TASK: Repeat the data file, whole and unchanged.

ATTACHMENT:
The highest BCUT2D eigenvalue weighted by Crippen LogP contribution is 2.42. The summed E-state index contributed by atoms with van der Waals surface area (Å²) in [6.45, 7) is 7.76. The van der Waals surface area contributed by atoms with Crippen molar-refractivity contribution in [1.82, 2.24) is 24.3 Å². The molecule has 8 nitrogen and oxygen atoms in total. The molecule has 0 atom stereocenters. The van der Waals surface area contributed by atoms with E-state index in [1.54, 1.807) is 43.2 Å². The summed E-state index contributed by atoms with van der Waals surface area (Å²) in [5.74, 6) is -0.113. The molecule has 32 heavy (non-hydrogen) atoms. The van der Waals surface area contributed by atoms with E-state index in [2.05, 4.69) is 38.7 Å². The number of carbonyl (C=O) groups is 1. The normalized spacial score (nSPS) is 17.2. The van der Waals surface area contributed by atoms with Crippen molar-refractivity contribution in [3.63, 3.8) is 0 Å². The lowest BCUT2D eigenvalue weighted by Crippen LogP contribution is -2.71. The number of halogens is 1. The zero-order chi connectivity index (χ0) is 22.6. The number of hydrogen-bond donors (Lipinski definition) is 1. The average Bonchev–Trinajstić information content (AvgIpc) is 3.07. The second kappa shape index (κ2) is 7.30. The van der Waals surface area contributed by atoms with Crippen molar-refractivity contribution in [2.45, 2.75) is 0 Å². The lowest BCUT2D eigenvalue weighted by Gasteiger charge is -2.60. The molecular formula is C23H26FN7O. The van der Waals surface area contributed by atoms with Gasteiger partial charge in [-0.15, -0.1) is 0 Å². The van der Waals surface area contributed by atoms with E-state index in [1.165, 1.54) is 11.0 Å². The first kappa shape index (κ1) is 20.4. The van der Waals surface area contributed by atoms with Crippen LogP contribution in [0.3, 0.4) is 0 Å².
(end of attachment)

The highest BCUT2D eigenvalue weighted by Crippen LogP contribution is 2.42. The summed E-state index contributed by atoms with van der Waals surface area (Å²) in [6.45, 7) is 7.76. The van der Waals surface area contributed by atoms with Crippen molar-refractivity contribution in [1.82, 2.24) is 24.3 Å². The molecule has 8 nitrogen and oxygen atoms in total. The molecule has 0 atom stereocenters. The van der Waals surface area contributed by atoms with E-state index in [1.54, 1.807) is 43.2 Å². The summed E-state index contributed by atoms with van der Waals surface area (Å²) in [5.74, 6) is -0.113. The molecule has 32 heavy (non-hydrogen) atoms. The van der Waals surface area contributed by atoms with E-state index in [2.05, 4.69) is 38.7 Å². The number of carbonyl (C=O) groups is 1. The normalized spacial score (nSPS) is 17.2. The van der Waals surface area contributed by atoms with Crippen molar-refractivity contribution in [3.63, 3.8) is 0 Å². The lowest BCUT2D eigenvalue weighted by Crippen LogP contribution is -2.71. The number of halogens is 1. The zero-order chi connectivity index (χ0) is 22.6. The number of hydrogen-bond donors (Lipinski definition) is 1. The average Bonchev–Trinajstić information content (AvgIpc) is 3.07. The second kappa shape index (κ2) is 7.30. The van der Waals surface area contributed by atoms with Crippen molar-refractivity contribution in [2.45, 2.75) is 0 Å². The lowest BCUT2D eigenvalue weighted by Gasteiger charge is -2.60. The molecular formula is C23H26FN7O. The van der Waals surface area contributed by atoms with Gasteiger partial charge in [-0.15, -0.1) is 0 Å². The van der Waals surface area contributed by atoms with E-state index in [1.165, 1.54) is 11.0 Å². The first kappa shape index (κ1) is 20.4. The van der Waals surface area contributed by atoms with Crippen LogP contribution in [0.3, 0.4) is 0 Å².